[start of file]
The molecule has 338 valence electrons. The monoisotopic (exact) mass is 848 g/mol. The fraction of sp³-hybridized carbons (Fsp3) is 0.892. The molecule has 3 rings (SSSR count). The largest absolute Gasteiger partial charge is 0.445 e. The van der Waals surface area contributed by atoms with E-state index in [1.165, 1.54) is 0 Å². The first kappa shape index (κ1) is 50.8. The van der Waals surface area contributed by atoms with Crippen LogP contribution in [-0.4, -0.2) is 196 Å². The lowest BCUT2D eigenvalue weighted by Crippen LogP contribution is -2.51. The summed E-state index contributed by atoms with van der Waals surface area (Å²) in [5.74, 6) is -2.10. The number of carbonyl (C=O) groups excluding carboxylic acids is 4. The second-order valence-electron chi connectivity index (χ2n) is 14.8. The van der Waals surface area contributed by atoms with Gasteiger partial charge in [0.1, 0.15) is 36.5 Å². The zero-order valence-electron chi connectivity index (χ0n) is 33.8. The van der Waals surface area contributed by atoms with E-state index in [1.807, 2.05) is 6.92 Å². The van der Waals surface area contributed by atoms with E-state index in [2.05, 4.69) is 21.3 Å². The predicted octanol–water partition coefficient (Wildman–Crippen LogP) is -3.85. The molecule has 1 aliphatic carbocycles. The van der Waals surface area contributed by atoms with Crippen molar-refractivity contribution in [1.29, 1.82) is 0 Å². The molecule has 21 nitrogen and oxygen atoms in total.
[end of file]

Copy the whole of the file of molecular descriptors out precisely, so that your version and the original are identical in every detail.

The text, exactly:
The molecule has 338 valence electrons. The monoisotopic (exact) mass is 848 g/mol. The fraction of sp³-hybridized carbons (Fsp3) is 0.892. The molecule has 3 rings (SSSR count). The largest absolute Gasteiger partial charge is 0.445 e. The van der Waals surface area contributed by atoms with E-state index in [1.165, 1.54) is 0 Å². The first kappa shape index (κ1) is 50.8. The van der Waals surface area contributed by atoms with Crippen LogP contribution in [-0.4, -0.2) is 196 Å². The lowest BCUT2D eigenvalue weighted by Crippen LogP contribution is -2.51. The summed E-state index contributed by atoms with van der Waals surface area (Å²) in [5.74, 6) is -2.10. The number of carbonyl (C=O) groups excluding carboxylic acids is 4. The second-order valence-electron chi connectivity index (χ2n) is 14.8. The van der Waals surface area contributed by atoms with Gasteiger partial charge in [0.1, 0.15) is 36.5 Å². The zero-order valence-electron chi connectivity index (χ0n) is 33.8. The van der Waals surface area contributed by atoms with E-state index in [1.807, 2.05) is 6.92 Å². The van der Waals surface area contributed by atoms with E-state index in [2.05, 4.69) is 21.3 Å². The predicted octanol–water partition coefficient (Wildman–Crippen LogP) is -3.85. The molecule has 1 aliphatic carbocycles. The van der Waals surface area contributed by atoms with Crippen molar-refractivity contribution in [1.29, 1.82) is 0 Å². The molecule has 21 nitrogen and oxygen atoms in total.